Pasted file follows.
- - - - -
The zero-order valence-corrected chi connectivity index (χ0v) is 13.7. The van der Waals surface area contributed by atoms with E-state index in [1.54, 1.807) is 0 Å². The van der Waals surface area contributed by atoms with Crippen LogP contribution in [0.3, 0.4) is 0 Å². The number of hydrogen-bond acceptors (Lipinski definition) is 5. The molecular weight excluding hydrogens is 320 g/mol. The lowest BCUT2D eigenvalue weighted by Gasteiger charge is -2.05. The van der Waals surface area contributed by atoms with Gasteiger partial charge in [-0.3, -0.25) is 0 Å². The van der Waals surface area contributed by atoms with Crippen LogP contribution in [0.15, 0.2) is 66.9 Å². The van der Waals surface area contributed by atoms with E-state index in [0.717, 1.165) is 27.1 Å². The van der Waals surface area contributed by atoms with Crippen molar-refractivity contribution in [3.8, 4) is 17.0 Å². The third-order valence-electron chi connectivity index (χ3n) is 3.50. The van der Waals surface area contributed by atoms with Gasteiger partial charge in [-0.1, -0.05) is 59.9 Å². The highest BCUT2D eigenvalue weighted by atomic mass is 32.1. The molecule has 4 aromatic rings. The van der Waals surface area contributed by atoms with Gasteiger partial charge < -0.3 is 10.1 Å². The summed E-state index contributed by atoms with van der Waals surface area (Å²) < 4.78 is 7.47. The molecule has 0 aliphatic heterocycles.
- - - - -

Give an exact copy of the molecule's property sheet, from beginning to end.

The zero-order valence-corrected chi connectivity index (χ0v) is 13.7. The van der Waals surface area contributed by atoms with E-state index in [1.54, 1.807) is 0 Å². The van der Waals surface area contributed by atoms with Crippen LogP contribution in [0.3, 0.4) is 0 Å². The number of hydrogen-bond acceptors (Lipinski definition) is 5. The molecular weight excluding hydrogens is 320 g/mol. The lowest BCUT2D eigenvalue weighted by Gasteiger charge is -2.05. The van der Waals surface area contributed by atoms with Gasteiger partial charge in [-0.3, -0.25) is 0 Å². The van der Waals surface area contributed by atoms with Crippen LogP contribution in [0.15, 0.2) is 66.9 Å². The van der Waals surface area contributed by atoms with E-state index in [0.717, 1.165) is 27.1 Å². The van der Waals surface area contributed by atoms with Crippen molar-refractivity contribution in [3.8, 4) is 17.0 Å². The third-order valence-electron chi connectivity index (χ3n) is 3.50. The van der Waals surface area contributed by atoms with Gasteiger partial charge in [-0.1, -0.05) is 59.9 Å². The highest BCUT2D eigenvalue weighted by atomic mass is 32.1. The molecule has 4 aromatic rings. The van der Waals surface area contributed by atoms with Gasteiger partial charge < -0.3 is 10.1 Å². The summed E-state index contributed by atoms with van der Waals surface area (Å²) < 4.78 is 7.47. The molecule has 0 aliphatic heterocycles.